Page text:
X jill fisher-summer initiative 2013

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X jill fisher-summer initiative 2013

  1. 1. Southern Polytechnic State University’s Study Abroad Handbook Career and Counseling Ctr. Student Center Suite #A-170 678-915-7391 www.spsu.edu/careerservices Office of Int’l Programs Student Center Suite #A-160 678-915-3962 www.spsu.edu/officeintlprograms
  2. 2. A great way to enrich your college experience is to have an international experience by studying abroad in a foreign country. Our main words of advice are to be FLEXIBLE and OPEN-MINDED. Remember that the host country is not the U.S. You will be seen as ambassadors for the U.S. and SPSU, so this is your opportunity to be goodwill ambassadors. A successful international experience requires much planning and preparation. The Career & Counseling Center and the Office of International Programs staff are available to assist you with making the most of your work abroad experience. PASSPORT You must have a valid passport to enter any foreign county. Allow a minimum of 6 weeks for processing – up to 10 weeks during the peak summer travel season. Expedited processing is available at extra cost. If the country where you will be studying requires you to have a visa, you must have your passport prior to the visa application deadline. If you already have a passport, be certain it is valid for the duration of your visit and any additional traveling you may plan to do. For complete information about obtaining a U.S. passport, please contact your local U.S. Post Office or go to: U.S. PASSPORT Parent Passports We encourage you to discuss with your parents or family members how they would be able to assist you in the event of an emergency while you are abroad. One or both of your parents or guardians may wish to have a valid passport for the period you are abroad, in the event of an emergency that would require them to travel to the country in which you are staying. VISAS Permissions from foreign governments may be required for you to enter their countries. You must already have your passport to apply. Processing time varies from days to two months depending on your purpose for travel, your citizenship and your destination. Every country has different requirements that are always subject to change. If you will be traveling to countries outside of your country of work, you should check on visa requirements for these countries as well. We recommend that you get a multiple-entry visa for your country of training. FERPA AND YOU The Family Educational Rights and Privacy Act (FERPA) is a Federal law that protects the privacy of student education records. The law applies to all schools that receive funds under an applicable program of the U.S. Department of Education. To waive FERPA so that an SPSU Official can speak to your parents in the event of an emergency, you need to sign a FERPA Waiver. MEDICAL CARE BEFORE YOU LEAVE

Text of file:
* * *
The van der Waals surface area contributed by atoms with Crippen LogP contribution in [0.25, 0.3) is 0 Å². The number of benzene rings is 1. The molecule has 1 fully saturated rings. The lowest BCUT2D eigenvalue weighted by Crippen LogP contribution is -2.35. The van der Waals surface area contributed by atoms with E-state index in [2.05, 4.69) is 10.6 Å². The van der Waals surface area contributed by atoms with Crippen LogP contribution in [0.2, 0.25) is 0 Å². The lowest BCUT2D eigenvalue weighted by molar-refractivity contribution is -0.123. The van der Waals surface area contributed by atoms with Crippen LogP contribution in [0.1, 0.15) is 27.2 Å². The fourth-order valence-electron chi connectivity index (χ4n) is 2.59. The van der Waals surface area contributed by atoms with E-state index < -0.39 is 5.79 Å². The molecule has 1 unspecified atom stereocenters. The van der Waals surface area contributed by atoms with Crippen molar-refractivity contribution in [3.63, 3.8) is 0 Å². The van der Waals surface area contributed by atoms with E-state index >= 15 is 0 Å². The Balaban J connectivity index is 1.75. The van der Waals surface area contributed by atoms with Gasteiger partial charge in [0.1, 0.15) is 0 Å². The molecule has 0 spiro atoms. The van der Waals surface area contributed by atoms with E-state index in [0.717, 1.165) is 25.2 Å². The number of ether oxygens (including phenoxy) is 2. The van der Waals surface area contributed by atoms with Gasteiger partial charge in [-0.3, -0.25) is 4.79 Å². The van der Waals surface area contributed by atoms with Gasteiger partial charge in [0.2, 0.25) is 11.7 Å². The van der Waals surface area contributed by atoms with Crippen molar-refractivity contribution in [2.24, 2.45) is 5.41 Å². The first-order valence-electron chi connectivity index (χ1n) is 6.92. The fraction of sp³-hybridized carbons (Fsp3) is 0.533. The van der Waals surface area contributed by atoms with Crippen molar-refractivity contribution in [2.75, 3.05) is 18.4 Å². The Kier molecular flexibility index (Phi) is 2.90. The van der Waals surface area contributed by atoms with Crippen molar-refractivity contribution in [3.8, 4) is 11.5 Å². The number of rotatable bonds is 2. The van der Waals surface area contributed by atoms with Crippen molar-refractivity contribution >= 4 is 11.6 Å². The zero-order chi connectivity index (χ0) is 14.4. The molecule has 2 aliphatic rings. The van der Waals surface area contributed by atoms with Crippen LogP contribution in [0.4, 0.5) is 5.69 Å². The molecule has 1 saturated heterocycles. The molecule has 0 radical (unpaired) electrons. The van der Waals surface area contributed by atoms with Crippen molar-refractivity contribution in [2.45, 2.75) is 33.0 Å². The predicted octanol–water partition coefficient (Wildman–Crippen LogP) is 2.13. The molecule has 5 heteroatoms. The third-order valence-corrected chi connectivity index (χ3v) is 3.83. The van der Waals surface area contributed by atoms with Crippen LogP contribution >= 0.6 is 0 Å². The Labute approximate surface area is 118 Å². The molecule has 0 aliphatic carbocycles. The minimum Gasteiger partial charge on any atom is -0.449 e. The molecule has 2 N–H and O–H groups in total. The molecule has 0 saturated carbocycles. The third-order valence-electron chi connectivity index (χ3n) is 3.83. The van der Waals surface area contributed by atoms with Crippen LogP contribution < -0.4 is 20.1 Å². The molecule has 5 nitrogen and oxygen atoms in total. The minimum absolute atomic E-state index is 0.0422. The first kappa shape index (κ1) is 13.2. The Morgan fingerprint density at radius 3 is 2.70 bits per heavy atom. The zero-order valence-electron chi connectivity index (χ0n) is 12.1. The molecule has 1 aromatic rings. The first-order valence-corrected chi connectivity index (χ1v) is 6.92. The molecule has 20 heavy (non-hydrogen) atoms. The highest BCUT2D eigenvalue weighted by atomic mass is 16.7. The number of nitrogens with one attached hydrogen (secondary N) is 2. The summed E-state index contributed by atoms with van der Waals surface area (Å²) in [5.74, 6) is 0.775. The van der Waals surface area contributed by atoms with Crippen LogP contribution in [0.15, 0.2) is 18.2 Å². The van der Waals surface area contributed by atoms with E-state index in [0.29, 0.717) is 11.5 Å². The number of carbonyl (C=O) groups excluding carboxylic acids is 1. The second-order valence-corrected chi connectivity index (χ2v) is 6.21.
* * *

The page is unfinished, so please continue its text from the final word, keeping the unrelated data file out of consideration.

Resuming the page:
3. 3. You will be required to have a medical checkup before departure. Your doctor or nurse can advise you on what special precautions you may need to take to take based on your medical history and where you are studying abroad in the country of your choice. You may need to go to a special travel health clinic to get clear advice on medical care abroad and what challenges you may face. The type of medical care available will vary from country to country. In some areas of the country of your choice, medical care will seem similar to the type of care you find in the United States. In others, finding an English– speaking doctor or appropriate medical facility might be difficult. You should ask your program sponsor whether he or she can provide advice on available medical care and support in the country of your choice. It is also important to find out about medical care during group or independent travel. MEDICAL INSURANCE Medical insurance is extremely important and SPSU requires that all students have adequate insurance while studying abroad. Please call your medical coverage plan customer service number to fully understand your benefits and services while abroad. If you suffer from a chronic or serious physical condition, you should consult with your physician before you make the decision to study abroad. We cannot guarantee the same level of care that you receive here in the U.S. while you are abroad. Be certain to talk to the Study Abroad Coordinator for more details. OTHER INSURANCES Other insurances to consider purchasing in addition to Major Medical are: Emergency Evacuation, Legal Assistance/Liability Insurance, Lost Baggage/Property Insurance, Motor Vehicle Coverage, Kidnapping and Terrorism Insurance, Repatriation of Remains and Accidental Death and Dismemberment/Life Insurance. EURAIL PASS A Eurail pass is available from most travel agencies and CANNOT be purchased abroad. A Eurail pass allows you to experience the best of Europe if that is where you will be staying. Comfortable trains take you to the city center. For more information, visit http://www.eurail.com/eurail- passes VACCINATIONS You may not be allowed to enter a country if you don’t have the correct immunizations. You are advised to check with the Centers for Disease Control and Prevention (CDC). They provide information for travelers, including health information for specific destinations and information on outbreaks, vaccinations and safe food and water. AIRLINE TICKETS You usually must have a round trip ticket between the U.S. and foreign destination. Make a photocopy of your ticket (or e-